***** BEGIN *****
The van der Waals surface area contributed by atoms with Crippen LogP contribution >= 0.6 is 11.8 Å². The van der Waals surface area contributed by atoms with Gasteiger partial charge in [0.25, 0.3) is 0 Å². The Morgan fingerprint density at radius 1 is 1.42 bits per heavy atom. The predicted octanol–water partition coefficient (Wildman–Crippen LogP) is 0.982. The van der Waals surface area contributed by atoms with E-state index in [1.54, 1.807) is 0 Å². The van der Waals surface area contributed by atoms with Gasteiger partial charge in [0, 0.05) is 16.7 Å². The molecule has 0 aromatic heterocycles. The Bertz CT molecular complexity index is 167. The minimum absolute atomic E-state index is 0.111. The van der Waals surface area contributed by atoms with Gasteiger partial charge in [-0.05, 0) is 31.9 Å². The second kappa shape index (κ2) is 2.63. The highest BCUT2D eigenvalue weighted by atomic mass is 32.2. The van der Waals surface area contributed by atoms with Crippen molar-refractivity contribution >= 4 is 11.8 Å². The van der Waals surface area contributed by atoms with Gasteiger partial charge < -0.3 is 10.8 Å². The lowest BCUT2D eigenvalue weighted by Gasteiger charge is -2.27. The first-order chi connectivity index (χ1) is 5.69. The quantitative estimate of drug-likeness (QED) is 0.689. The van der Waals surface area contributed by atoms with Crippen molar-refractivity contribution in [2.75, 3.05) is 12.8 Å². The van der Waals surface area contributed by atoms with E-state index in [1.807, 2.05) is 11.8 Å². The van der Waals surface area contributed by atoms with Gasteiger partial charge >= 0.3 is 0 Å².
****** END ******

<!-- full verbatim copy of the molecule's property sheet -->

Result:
The van der Waals surface area contributed by atoms with Crippen LogP contribution >= 0.6 is 11.8 Å². The van der Waals surface area contributed by atoms with Gasteiger partial charge in [0.25, 0.3) is 0 Å². The Morgan fingerprint density at radius 1 is 1.42 bits per heavy atom. The predicted octanol–water partition coefficient (Wildman–Crippen LogP) is 0.982. The van der Waals surface area contributed by atoms with E-state index in [1.54, 1.807) is 0 Å². The van der Waals surface area contributed by atoms with Gasteiger partial charge in [0, 0.05) is 16.7 Å². The molecule has 0 aromatic heterocycles. The Bertz CT molecular complexity index is 167. The minimum absolute atomic E-state index is 0.111. The van der Waals surface area contributed by atoms with Gasteiger partial charge in [-0.05, 0) is 31.9 Å². The second kappa shape index (κ2) is 2.63. The highest BCUT2D eigenvalue weighted by atomic mass is 32.2. The van der Waals surface area contributed by atoms with Crippen molar-refractivity contribution >= 4 is 11.8 Å². The van der Waals surface area contributed by atoms with Gasteiger partial charge < -0.3 is 10.8 Å². The lowest BCUT2D eigenvalue weighted by Gasteiger charge is -2.27. The first-order chi connectivity index (χ1) is 5.69. The quantitative estimate of drug-likeness (QED) is 0.689. The van der Waals surface area contributed by atoms with Crippen molar-refractivity contribution in [2.75, 3.05) is 12.8 Å². The van der Waals surface area contributed by atoms with E-state index in [1.807, 2.05) is 11.8 Å². The van der Waals surface area contributed by atoms with Gasteiger partial charge >= 0.3 is 0 Å².